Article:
Dan's advice for finding a reliable thatcher includes contacting your local Master Thatchers Association. This organization is committed to maintaining the standards of the craft and it will be happy to supply you with a list of thatchers who adhere to a strict criteria demanded by the association. He also suggests obtaining more than one estimate, as well as references from customers of your chosen thatcher, and looking at houses they have thatched. Bear in mind that good workmanship, together with the perpetuation of regional characteristics in both style and the choice of materials, are particularly important in an old building. A good thatcher often gets booked for up to a year in advance, so make sure you start your search early.



If you are buying a thatched house you should always ask the previous owner for information about when it was last thatched and re-ridged. Dan explains: "A thatched roof (like any other roof covering) needs periodic maintenance, including patching and small repairs, that will help extend its life expectancy. A new thatch should last up to 35 years, depending on the type and quality of materials used, the pitch and design of the roof (the steeper the roof, the longer it generally lasts, as it doesn't retain water for as long as a shallow roof) local climate, and the position of the roof with regards to exposure of the elements."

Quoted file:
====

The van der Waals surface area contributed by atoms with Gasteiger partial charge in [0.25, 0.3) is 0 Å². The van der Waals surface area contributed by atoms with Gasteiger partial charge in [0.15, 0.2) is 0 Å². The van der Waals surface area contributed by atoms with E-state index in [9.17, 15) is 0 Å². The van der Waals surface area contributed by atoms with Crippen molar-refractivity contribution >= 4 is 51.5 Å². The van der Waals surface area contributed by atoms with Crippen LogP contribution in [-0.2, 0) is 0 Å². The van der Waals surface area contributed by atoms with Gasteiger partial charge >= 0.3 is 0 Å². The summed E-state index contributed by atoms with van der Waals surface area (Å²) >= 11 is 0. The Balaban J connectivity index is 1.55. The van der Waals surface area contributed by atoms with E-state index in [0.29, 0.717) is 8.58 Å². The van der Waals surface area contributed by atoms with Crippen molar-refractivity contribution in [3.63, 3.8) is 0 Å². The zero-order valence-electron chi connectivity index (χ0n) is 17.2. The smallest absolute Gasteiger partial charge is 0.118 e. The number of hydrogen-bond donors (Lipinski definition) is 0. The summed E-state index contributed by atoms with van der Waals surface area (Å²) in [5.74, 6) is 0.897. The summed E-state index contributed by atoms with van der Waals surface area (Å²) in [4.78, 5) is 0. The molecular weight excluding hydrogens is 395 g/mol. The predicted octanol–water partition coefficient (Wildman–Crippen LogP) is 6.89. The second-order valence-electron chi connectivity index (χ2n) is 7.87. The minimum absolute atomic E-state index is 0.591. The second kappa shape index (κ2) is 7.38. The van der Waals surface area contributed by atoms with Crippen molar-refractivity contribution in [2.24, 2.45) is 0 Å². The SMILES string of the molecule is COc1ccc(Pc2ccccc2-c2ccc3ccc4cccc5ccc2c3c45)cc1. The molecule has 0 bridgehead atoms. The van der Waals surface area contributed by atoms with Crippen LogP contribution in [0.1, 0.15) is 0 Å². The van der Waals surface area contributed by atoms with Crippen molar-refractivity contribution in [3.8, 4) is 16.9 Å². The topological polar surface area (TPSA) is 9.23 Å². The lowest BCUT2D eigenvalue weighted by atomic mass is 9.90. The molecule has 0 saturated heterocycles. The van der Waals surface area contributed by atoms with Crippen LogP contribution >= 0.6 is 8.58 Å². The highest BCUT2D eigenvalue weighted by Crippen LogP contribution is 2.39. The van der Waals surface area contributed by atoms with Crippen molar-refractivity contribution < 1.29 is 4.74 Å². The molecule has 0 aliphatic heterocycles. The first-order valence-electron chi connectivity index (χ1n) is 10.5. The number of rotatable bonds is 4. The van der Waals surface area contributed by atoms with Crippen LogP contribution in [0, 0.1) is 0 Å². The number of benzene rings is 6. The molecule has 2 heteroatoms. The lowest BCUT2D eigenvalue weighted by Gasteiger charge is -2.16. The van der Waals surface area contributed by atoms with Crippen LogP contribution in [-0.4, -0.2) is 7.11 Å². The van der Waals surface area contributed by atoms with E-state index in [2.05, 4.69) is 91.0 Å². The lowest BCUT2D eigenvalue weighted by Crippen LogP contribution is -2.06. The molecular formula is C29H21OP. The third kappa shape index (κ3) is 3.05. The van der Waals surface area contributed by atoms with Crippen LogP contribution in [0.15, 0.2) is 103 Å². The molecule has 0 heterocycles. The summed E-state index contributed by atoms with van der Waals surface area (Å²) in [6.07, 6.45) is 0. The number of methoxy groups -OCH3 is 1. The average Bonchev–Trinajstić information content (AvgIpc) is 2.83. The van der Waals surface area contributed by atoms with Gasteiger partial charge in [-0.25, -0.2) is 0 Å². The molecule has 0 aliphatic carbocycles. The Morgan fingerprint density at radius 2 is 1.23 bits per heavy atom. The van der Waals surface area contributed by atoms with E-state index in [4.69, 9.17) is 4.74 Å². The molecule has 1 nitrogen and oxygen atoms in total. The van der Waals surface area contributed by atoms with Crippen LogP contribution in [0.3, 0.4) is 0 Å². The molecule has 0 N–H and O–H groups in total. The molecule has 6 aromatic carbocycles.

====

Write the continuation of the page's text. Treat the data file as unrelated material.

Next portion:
- 2 -


According to Dan, there are several signs that your thatch may need attention. For example, if fixings are exposed all over the roof, it indicates that the thatch is either nearing or at the end of its life, and if gullies are appearing (deep vertical patches of rot) these will require attention. Dark wet patches on the eaves close to the wall indicate the thatch is leaking and if the roof is covered in heavy moss, it could mean that the thatch is unable to breath and is therefore unable to dry out properly.